Higher education

Iowa taking 'moonshot' at ending cancer

University of Iowa serving as satellite location for national summit

The University of Iowa Hospitals and Clinics Holden Comprehensive Cancer Center is located within the John Pappajohn Pav
The University of Iowa Hospitals and Clinics Holden Comprehensive Cancer Center is located within the John Pappajohn Pavilion on the University of Iowa campus in Iowa City. (Nikole Hanna/The Gazette)
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IOWA CITY — Cancer researchers across the country are on the brink of groundbreaking discoveries and lifesaving treatments, but various hurdles, red tape, and inefficiencies are slowing them down.

Eliminating those obstacles and identifying avenues for collaboration are among topics scientists, doctors, philanthropists, politicians, patients, and survivors will discuss Wednesday during a “Cancer Moonshot Summit” in Washington, D.C. and at satellite locations — including the University of Iowa.

The UI’s Holden Comprehensive Cancer Center was among 10 initially invited to host a satellite summit, although a groundswell of interest in the initiative multiplied that number to include dozens more cancer center, business, and even individual hosts.

The ultimate goal of the “National Cancer Moonshot Initiative,” led by Vice President Joe Biden, is to “double the rate of progress toward a cure” by making a decade worth of advances in five years. President Barack Obama unveiled the initiative during his final State of the Union address, and the White House since has announced a moonshot task force, a blue-ribbon panel, and avenues for broad public participation, including Wednesday’s summit.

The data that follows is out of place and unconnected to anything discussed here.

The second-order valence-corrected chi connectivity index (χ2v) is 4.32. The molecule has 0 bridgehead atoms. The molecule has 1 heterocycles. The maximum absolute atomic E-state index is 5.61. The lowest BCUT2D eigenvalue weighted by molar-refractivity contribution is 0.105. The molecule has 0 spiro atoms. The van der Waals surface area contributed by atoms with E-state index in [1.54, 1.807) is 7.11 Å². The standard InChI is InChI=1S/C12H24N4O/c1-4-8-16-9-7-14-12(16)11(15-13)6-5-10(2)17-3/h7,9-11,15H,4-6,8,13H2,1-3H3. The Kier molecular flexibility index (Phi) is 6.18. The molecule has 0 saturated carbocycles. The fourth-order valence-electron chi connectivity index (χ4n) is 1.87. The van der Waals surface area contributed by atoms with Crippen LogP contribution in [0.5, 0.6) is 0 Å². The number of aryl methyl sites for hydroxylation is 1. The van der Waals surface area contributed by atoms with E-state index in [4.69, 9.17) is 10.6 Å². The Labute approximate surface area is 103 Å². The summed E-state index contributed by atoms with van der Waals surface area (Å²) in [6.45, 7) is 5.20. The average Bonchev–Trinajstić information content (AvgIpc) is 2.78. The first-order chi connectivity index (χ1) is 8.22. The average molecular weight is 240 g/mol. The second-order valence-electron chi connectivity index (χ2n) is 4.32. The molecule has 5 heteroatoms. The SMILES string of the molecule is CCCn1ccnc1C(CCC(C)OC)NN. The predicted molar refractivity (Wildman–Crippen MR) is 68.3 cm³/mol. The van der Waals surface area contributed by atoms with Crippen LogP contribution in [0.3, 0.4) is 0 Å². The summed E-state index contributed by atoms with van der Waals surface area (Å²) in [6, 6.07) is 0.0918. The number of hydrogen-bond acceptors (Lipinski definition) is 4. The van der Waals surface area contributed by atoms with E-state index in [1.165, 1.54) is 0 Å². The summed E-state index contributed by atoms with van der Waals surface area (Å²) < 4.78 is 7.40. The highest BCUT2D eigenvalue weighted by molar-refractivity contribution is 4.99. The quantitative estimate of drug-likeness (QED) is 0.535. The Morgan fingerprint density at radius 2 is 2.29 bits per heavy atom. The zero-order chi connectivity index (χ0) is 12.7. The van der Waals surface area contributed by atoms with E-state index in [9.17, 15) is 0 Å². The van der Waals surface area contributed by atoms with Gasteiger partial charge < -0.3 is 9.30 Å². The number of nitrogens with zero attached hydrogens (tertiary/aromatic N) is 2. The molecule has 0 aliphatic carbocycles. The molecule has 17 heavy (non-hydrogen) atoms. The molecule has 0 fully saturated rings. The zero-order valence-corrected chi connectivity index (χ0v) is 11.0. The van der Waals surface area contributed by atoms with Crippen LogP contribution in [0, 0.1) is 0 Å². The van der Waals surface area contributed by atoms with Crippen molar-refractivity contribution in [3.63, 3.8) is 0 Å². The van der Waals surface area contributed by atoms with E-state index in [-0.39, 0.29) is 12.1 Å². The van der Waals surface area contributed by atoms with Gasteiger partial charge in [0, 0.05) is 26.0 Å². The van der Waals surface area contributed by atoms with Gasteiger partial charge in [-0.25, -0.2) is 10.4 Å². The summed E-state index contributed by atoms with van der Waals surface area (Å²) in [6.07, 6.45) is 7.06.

George Weiner, director of the UI cancer center and president of the Association of American Cancer Institutes, is in Washington, D.C. with hundreds of experts in the field for the national full-day summit at Howard University.

It will be the first time stakeholders representing all types of cancers will convene under a single national charge.

Back on the UI campus, 100 to 200 doctors, nurses, researchers, patients, and community leaders are expected to participate in some capacity in a nearly three-hour summit, from 7:30 to 10:15 a.m. Ten panelists will lead the discussion, which will be livestreamed via Facebook, including Gary Streit, American Cancer Society volunteer and past chair for the National Board of Directors for American Cancer Society; Mohammed Milhem, deputy director for clinical cancer services with the UI cancer center; and Mary Charlton, with the UI College of Public Health Department of Epidemiology and co-investigator with the statewide Iowa Cancer Registry.

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The agenda includes livestreamed comments from Biden, a video presentation, a roundtable discussion, and questions and comments. Feedback from every summit will go to Biden and his moonshot team as they develop a plan to double the rate of progress in cancer prevention, diagnosis, treatment, and care over the next five years.